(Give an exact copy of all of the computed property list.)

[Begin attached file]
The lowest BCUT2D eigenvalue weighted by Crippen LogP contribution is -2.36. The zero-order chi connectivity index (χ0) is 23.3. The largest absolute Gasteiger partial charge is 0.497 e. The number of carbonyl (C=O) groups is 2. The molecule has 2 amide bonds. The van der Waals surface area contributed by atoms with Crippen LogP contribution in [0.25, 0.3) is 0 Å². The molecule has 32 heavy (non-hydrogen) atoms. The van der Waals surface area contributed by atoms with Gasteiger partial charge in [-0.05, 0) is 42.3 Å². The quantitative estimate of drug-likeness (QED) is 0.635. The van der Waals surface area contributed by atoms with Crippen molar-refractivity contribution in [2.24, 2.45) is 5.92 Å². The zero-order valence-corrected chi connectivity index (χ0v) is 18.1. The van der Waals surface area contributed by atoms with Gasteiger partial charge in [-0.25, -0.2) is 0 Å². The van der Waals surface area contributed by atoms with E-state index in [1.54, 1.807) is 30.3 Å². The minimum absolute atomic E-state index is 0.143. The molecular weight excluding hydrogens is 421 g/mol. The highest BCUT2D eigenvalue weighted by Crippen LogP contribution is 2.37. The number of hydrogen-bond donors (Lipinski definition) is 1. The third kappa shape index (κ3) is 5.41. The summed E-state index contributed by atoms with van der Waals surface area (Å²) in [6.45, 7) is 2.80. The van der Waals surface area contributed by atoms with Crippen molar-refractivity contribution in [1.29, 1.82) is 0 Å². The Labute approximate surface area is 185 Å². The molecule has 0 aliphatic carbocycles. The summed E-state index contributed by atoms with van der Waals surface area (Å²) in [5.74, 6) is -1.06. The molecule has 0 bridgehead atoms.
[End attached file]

The lowest BCUT2D eigenvalue weighted by Crippen LogP contribution is -2.36. The zero-order chi connectivity index (χ0) is 23.3. The largest absolute Gasteiger partial charge is 0.497 e. The number of carbonyl (C=O) groups is 2. The molecule has 2 amide bonds. The van der Waals surface area contributed by atoms with Crippen LogP contribution in [0.25, 0.3) is 0 Å². The molecule has 32 heavy (non-hydrogen) atoms. The van der Waals surface area contributed by atoms with Gasteiger partial charge in [-0.05, 0) is 42.3 Å². The quantitative estimate of drug-likeness (QED) is 0.635. The van der Waals surface area contributed by atoms with Crippen molar-refractivity contribution in [2.24, 2.45) is 5.92 Å². The zero-order valence-corrected chi connectivity index (χ0v) is 18.1. The van der Waals surface area contributed by atoms with Gasteiger partial charge in [-0.25, -0.2) is 0 Å². The van der Waals surface area contributed by atoms with E-state index in [1.54, 1.807) is 30.3 Å². The minimum absolute atomic E-state index is 0.143. The molecular weight excluding hydrogens is 421 g/mol. The highest BCUT2D eigenvalue weighted by Crippen LogP contribution is 2.37. The number of hydrogen-bond donors (Lipinski definition) is 1. The third kappa shape index (κ3) is 5.41. The summed E-state index contributed by atoms with van der Waals surface area (Å²) in [6.45, 7) is 2.80. The van der Waals surface area contributed by atoms with Crippen molar-refractivity contribution in [1.29, 1.82) is 0 Å². The Labute approximate surface area is 185 Å². The molecule has 0 aliphatic carbocycles. The summed E-state index contributed by atoms with van der Waals surface area (Å²) in [5.74, 6) is -1.06. The molecule has 0 bridgehead atoms.